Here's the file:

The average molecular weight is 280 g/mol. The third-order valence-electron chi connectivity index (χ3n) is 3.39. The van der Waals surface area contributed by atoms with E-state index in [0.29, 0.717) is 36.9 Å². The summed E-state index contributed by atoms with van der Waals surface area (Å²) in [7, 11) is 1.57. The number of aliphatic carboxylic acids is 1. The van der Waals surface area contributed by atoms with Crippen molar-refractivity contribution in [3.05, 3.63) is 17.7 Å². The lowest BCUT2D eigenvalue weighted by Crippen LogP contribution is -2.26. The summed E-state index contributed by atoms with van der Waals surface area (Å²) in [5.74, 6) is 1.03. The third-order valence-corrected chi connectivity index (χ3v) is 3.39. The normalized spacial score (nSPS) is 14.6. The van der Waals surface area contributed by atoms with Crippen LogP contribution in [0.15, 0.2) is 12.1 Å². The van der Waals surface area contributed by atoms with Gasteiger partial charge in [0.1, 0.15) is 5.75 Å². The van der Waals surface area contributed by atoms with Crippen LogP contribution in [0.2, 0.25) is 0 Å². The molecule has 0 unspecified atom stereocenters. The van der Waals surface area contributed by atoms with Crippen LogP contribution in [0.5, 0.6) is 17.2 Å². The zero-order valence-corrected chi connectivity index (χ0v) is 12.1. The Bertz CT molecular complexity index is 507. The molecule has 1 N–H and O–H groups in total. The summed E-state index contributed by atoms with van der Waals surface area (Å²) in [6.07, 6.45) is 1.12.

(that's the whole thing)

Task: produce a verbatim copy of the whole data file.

The average molecular weight is 280 g/mol. The third-order valence-electron chi connectivity index (χ3n) is 3.39. The van der Waals surface area contributed by atoms with E-state index in [0.29, 0.717) is 36.9 Å². The summed E-state index contributed by atoms with van der Waals surface area (Å²) in [7, 11) is 1.57. The number of aliphatic carboxylic acids is 1. The van der Waals surface area contributed by atoms with Crippen molar-refractivity contribution in [3.05, 3.63) is 17.7 Å². The lowest BCUT2D eigenvalue weighted by Crippen LogP contribution is -2.26. The summed E-state index contributed by atoms with van der Waals surface area (Å²) in [5.74, 6) is 1.03. The third-order valence-corrected chi connectivity index (χ3v) is 3.39. The normalized spacial score (nSPS) is 14.6. The van der Waals surface area contributed by atoms with Crippen LogP contribution in [0.15, 0.2) is 12.1 Å². The van der Waals surface area contributed by atoms with Gasteiger partial charge in [0.1, 0.15) is 5.75 Å². The van der Waals surface area contributed by atoms with Crippen LogP contribution in [0.2, 0.25) is 0 Å². The molecule has 0 unspecified atom stereocenters. The van der Waals surface area contributed by atoms with Crippen LogP contribution in [0.5, 0.6) is 17.2 Å². The zero-order valence-corrected chi connectivity index (χ0v) is 12.1. The Bertz CT molecular complexity index is 507. The molecule has 1 N–H and O–H groups in total. The summed E-state index contributed by atoms with van der Waals surface area (Å²) in [6.07, 6.45) is 1.12.